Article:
Growing Bird Peppers

By Danny Colon / Photography By Sean Kelly Conway | August 02, 2017
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Bird Pepper
The bird pepper has a fiery and flavor-packed taste.

With so many varieties of peppers to choose from, including the locally grown datil, how do you choose the best one to add a spicy kick for your next sauce? Here’s a new one to consider — a fiery and flavor-packed chili often known as a Bird Pepper. The Capsicum annuum var. glabriusculum has many names and is native to Texas, Florida, Central America, Northern South America and the Caribbean. In Florida, they are also known as grove peppers, given their propensity to grow wild in citrus groves throughout central and south Florida. In the Caribbean, they are called bird peppers because birds would eat the fruit and spit the seeds, thus spreading them around in fields.

Barry Skitsko of b and d sauce co with bird peppers
bird peppers and farmer in a field
bird peppers in a bowl
b and d hot sauce jacksonville florida

 

A lush-looking ornamental bush, the bird pepper is a great addition to a home garden. The plants are easy-to-grow perennials that can live up to 25 or more years in wet-hot areas. Once mature, they need little maintenance. When growing bird peppers from seeds, timing for transplanting them is very important. They need to have a well-developed and strong root system in the pots prior to successful survival in the ground. While these peppers are able to handle a bit of cold weather, a freeze at the wrong time of year can be devastating.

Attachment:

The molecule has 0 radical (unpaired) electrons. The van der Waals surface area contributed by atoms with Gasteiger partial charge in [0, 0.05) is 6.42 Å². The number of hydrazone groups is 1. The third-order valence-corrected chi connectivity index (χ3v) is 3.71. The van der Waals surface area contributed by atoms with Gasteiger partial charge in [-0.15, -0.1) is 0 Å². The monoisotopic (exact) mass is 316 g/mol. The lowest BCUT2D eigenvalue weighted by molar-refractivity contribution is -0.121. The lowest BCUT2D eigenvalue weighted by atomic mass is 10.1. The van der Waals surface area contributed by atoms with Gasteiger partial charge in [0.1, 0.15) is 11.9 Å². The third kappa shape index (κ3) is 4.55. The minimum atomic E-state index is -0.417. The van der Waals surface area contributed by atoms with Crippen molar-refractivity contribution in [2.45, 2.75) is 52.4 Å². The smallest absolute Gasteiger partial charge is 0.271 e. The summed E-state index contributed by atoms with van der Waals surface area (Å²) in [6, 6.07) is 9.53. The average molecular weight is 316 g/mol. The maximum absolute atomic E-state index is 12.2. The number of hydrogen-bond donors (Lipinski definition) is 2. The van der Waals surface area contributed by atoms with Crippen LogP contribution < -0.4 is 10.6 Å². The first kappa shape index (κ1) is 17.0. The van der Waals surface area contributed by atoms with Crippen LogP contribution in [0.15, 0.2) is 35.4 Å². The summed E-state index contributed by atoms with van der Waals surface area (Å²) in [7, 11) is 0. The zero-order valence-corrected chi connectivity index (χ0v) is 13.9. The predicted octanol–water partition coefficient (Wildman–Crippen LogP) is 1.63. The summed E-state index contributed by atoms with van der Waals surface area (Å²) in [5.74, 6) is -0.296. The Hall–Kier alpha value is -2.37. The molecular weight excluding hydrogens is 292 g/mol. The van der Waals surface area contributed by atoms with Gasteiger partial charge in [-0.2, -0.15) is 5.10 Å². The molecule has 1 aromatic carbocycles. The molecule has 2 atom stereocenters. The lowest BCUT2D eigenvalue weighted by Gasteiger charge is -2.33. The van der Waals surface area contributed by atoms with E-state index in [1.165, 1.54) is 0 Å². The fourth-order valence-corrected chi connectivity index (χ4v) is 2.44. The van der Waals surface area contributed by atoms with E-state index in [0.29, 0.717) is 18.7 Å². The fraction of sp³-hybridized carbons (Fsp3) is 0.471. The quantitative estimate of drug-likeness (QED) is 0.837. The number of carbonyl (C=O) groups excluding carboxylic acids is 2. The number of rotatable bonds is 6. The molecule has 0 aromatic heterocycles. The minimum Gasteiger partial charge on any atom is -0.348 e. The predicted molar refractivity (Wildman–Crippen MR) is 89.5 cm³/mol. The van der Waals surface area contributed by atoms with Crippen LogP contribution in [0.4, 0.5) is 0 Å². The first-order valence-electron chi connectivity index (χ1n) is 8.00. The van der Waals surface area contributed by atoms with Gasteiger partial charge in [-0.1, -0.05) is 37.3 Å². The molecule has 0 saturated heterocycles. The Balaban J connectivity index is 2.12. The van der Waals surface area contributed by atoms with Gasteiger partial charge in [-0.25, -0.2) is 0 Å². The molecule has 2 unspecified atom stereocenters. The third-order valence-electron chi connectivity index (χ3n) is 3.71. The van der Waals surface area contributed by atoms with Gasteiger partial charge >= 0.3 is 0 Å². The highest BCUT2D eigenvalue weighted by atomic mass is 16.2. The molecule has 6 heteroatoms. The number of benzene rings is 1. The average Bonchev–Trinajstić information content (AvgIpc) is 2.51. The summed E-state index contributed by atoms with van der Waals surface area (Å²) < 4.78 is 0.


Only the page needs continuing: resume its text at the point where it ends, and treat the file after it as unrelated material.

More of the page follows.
florida grown bird pepper
Florida grown bird peppers

 

The peppers are very small but grow abundantly and can be dried or pickled and used to add heat to salsa, soups and entrees. The heat level of the red to orange-red peppers varies due to moisture and heat, ranging from 50,000 to 100,000 units on the Scoville scale. This means a mild crop could be a little bit hotter than cayenne and a hotter crop is as hot as or hotter than a habañero.

The flavor of bird peppers is strong enough that a little goes a long way. Make an easy condiment by infusing vinegar with a handful of peppers. The flavor of the pepper is front and center. Have some fun in the kitchen creating new ways to feature these unique chilies. We’d love to see them become a staple in Northeast Florida cuisine.



Want to know where you can find bird peppers locally? Look for B and D Sauce Co. at a market near you! Or, visit them online at www.banddsauceco.com

Article from Edible Northeast Florida at http://ediblenortheastflorida.ediblecommunities.com/eat/growing-bird-peppers
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